32. New show runner Joshua Safran has, in any case, declared himself a fan of the show, promising changes more surgical than wholesale, a promise disappointing in its way. Nevertheless, he has trimmed much deadwood.
  33. The crimes of the first four episodes revel in plot twists and medical conditions so ludicrous that they eventually become endearing, as does, against all odds, McCormack's performance.
  34. Much about the pilot felt flat or programmatic to me, but much was likable as well, especially the nonchalant tenderness between the male leads. And the cast is good.
  35. Whatever else you make of it--and it's enough to say that if you like this sort of thing, you will like this thing--it's all, or partly, for a good cause.
  36. Despite the frantic and at times clunky initial execution, there are times when The Mob Doctor shows signs of transcending the typical doc-with-something-extra medical procedural.
  37. Created by Dan Fogelman it is enjoyable if not impressive--not bad, and almost good.
  38. Though it is flat and obvious at times, and some might call it ill-paced--I think of it as leisurely--it is only a little sanctimonious and not at all stuffed.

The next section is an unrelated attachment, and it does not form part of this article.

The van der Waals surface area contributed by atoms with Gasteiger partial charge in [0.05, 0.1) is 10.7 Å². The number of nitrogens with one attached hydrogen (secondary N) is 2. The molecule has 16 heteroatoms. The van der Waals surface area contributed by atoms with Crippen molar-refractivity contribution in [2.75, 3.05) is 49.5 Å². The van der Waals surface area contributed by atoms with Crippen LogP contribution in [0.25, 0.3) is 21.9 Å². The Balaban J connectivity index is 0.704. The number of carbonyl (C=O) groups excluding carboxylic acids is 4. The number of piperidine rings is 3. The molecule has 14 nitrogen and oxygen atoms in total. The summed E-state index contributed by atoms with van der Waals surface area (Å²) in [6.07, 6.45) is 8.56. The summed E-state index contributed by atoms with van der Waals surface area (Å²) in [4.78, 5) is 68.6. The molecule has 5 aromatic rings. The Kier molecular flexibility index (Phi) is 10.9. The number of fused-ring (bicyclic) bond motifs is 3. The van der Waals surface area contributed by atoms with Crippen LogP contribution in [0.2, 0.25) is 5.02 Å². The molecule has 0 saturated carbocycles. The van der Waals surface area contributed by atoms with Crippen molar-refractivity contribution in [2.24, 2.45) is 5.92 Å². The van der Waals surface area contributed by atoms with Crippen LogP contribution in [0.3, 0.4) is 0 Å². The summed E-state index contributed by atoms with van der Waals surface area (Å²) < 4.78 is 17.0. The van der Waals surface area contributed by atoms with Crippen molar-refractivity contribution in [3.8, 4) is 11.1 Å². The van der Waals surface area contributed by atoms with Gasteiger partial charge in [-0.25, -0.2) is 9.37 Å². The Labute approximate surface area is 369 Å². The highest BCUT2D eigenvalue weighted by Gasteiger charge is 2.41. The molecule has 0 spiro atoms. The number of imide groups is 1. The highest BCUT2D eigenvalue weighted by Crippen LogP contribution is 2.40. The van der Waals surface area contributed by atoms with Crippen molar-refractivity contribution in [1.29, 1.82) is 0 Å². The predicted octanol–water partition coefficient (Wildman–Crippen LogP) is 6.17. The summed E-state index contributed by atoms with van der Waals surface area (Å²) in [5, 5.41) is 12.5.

39. [Scott Baio's] naturally relaxed presence mitigates the show's more hectic leanings.
  40. The celebration and surrender are enough to put the viewer in a vicarious good mood, no matter how unconvincing its context.
  41. There are enough interesting ideas inherent in the material to warrant giving The Americans a chance, and interesting enough ideas that one wishes a little more attention were being paid to them, and a little less to the usual spy-jinks.
  42. As drama, it's uneven, often cliched, even silly, but, like the store in which it's set--and whose ground floor, mezzanine and facade have been splendidly re-created--so variously stocked that you will likely find something here to take home.
  43. Every pilot is burdened with establishing character, jump-starting the narrative and hooking the audience, but Under the Dome unnecessarily force-feeds us its first hour to its own detriment.... Which isn't to say Under the Dome won't wind up being fun to watch. All of the performances seem promising.
  44. Bogged down at times by moody re-creations (often unforgivably accompanied by the strains of a muted trumpet) and endless footage of Bin Laden, Manhunt is not a definitive telling either. Indeed, its strength lies in its awareness that there is no way to completely tell this particular story.